Hitler's Uranium Club (1996) by Heisenberg, Hahn, Harteck, Wirtz et al

There are few, if any, other instances in recorded history where we have the conversations of leading figures as they complete one era, come to terms with it, and prepare their strategy for the next. It is as though these men were lifted out of history at a crucial turning point—from the age of conventional weapons to the nuclear era — placed within a timeless container and told to discuss their past and future as the recorders roll.
— Jeremy Bernstein

Astonishingly dramatic; also as pure as primary sources get. The result of months of secret eavesdropping on the German nuclear scientists, including after they hear of Hiroshima. Innocent of the microphones, the men concede their ignorance without ego, their character without any obfuscating propriety. (There are still two impurities: their words are both transcribed and translated by strangers. The physicists speak to us here in full sentences, with little of the fragmentariness and repetition of real speech. And it takes someone as highly trained as Bernstein to get us over the technical barrier.) Even so, this is as plain and self-interpreting as history gets. For six months they play madlibs, argue, and run around the garden, while the English and we listen in.

Hahn is a sweetheart and von Laue a droopy hero. The Party functionary Diebner is comic, even though he has most responsibility for the Nazi weapons project. Harteck is the most technically astute by far: he guesses a huge amount correctly, all in the teeth of loud ignorance by his more prestigious peers. von Weizsacker is the slimiest. Heisenberg is just weird: he has a very faint echo of the strange clear-sight-and-moral-vacuum of Eichmann. Enormous intelligence and no sense.

The morality of their wartime actions does not come up very much (except when raised by sweetheart Hahn or von Laue). They are mostly glad of the destruction of the Nazis, and Wirtz is horrified by the scale and singularity of SS murder. But the rest are more self-regarding than pro or anti Nazi. (Again, it is wonderful to read these and actually know they meant it.)

(What about the morality of our reading the reports? I don't have a clear opinion, but doing so after their deaths seems mostly fair.)

They very often speak about money, Heisenberg in particular. (Not just research funding or aid for their families in Occupied Germany, but dolla dolla bills.) On hearing that Hahn had won a Nobel:
"it says that you are supposed to receive the Nobel Prize for 1944." The excitement that struck the ten detainees at this moment is hard to describe in a few words. Hahn did not believe it at first. In the beginning he turned away all the offers of congratulations. But gradually we broke through, with Heisenberg in the lead, who congratulated him heartily on the 6200 pounds.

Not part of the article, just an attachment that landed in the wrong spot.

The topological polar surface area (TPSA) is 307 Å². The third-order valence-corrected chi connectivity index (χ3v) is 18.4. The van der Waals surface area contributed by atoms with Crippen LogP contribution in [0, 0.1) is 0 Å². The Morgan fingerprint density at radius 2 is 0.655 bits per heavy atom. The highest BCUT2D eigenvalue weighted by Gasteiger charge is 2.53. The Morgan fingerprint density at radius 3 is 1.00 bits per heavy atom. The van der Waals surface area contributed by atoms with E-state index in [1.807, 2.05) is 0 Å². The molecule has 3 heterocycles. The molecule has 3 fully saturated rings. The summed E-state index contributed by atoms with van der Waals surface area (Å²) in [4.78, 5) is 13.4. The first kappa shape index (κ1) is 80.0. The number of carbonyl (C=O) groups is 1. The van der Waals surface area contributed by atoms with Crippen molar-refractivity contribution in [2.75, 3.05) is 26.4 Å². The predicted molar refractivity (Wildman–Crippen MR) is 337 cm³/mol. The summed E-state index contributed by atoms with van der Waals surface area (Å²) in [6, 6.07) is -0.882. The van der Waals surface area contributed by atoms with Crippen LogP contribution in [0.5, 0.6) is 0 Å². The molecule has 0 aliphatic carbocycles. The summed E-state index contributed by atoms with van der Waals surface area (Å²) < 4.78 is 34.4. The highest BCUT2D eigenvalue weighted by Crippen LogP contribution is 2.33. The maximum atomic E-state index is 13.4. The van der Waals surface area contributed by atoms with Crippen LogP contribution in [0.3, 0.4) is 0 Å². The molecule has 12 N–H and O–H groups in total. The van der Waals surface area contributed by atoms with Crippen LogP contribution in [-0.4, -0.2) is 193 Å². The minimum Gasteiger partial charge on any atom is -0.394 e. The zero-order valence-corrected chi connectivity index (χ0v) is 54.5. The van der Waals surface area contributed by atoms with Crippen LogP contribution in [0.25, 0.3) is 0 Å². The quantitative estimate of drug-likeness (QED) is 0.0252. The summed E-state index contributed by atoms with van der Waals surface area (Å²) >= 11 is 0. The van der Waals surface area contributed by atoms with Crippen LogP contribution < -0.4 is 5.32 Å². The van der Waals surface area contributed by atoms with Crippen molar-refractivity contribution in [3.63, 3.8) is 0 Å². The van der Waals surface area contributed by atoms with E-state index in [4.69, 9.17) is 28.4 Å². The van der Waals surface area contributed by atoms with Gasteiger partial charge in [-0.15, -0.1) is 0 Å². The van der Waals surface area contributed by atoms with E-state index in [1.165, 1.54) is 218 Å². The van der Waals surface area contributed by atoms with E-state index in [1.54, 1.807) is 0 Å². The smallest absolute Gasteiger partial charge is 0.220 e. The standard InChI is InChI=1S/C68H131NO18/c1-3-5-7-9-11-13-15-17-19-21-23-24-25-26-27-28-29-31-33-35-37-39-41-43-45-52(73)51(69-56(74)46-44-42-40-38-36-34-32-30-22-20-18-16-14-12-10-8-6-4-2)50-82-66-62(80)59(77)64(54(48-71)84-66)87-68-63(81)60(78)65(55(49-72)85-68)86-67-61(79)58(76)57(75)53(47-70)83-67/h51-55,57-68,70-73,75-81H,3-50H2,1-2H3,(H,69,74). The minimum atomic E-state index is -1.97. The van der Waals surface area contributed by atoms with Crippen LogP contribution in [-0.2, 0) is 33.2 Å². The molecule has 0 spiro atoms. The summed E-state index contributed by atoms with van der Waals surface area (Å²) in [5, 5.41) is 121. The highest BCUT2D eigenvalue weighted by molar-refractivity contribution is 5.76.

As you can see, Bernstein's editorial voice is a bit strong. But his other qualities are huge and unique: he knew some of the protagonists personally, and worked on nuclear weaponry himself. He is out to get Heisenberg, and overreads a few times. But this is because people (Powers, Frayn to a degree) persist in rose-tinting him: there's this idea that Heisenberg feigned incompetence at reactor-making as anti-Nazi activism. The transcripts make clear that he'd have made a bomb if he could, not because he is a Nazi or a German but because he was amorally curious, and hungry for primacy. Heisenberg does object to Nazism. But not very strongly.

Bernstein's conclusion is that the project was pretty much a shambles. They had a two-year head start on the Allies, but failed for several reasons: they had < 1% of the funding of the Manhattan Project, an unbelievably bad administration and communication of data and ideas, and key resources like deuterium kept getting bombed. But Bernstein feels able to go for the jugular:
reading this lecture, I am once again struck by the intellectual thinness of this group. Here are ten German nuclear scientists — nine if one does not count von Laue — who are supposed to be the cream of the crop, the intellectual elite, of German nuclear physics, men who had been working on these questions for several years. And look at the discussion it produced.

To see what I have in mind, let us entertain the following fantasy. Suppose the tables had been turned and ten of the best Allied scientists had been interned in Göttingen when a hypothetical German atomic bomb went off. Whom shall we include? Fermi, Bethe, Feynman, Serber, Wigner, von Neumann, Oppenheimer, Peierls, Ulam, Teller, Bohr, Frisch, Weisskopf... What would the technical conversation have been like? No doubt there would have been disagreements and some fumbling. But like this? The question answers itself.

Yet even with these handicaps, it seems Harteck could have built a basic pile in 1940, if the project was headed by someone less arrogant than Heisenberg. And that pile would have brought all the funding, and maybe sorted out their many collective muddles and lack of engineering care.


Einstein (2007) by Walter Isaacson

Physics becomes in those years the greatest collective work of art of the twentieth century.

- Jacob Bronowski

What to say about the stereotypically great? Start by scrubbing off the accumulated century of journalism and appropriation.

Einstein's scientific achievements:

  • A model of Brownian motion: the decisive argument for the existence of atoms. His model enabled experimental confirmation of Dalton's theory, after a hundred years of denial or instrumentalism.
  • An elementary particle, the photon. The atomic hypothesis applied even to light.
  • A law for the photoelectric effect, implying a quantum theory of all EM radiation. (A realist about quanta, unlike Planck.)
  • So also lots of pieces of the "old" quantum theory.
  • A theory of light and so space and time, special relativity.
  • A flawed but progressive theory of heat capacity, the Einstein theory of solids
  • A better method of analysing quantum systems, "EBK". An ignored semiclassical precursor to quantum chaos theory.
  • The greatest scientific theory, General Relativity. Explaining gravity and, so, the shape of the universe.
    • Implies the first modern cosmology
    • Gravitational lensing (confirmed 1998)
    • Inadvertently predicted dark energy.
    • A crucial experiment: gravitational waves. (Confirmed 2015.)
    • Implies a whole lot more like black holes but you can't name everything "Einstein thing".
  • A general method for thermodynamics and information theory: Bose-Einstein statistics.
  • New state of matter: the Bose–Einstein condensate
  • Fruitful failed theory: first local hidden variable theory
  • A profound phenomenon, quantum entanglement. (Susskind calls entanglement "Einstein's last great discovery", though he 'discovered' it by trying to reductio away Copenhagen interpretation, taking entanglement to be a disproof.) (Confirmed properly 2015.)
    • A crucial experiment for a metaphysical principle, local realism is false!: EPR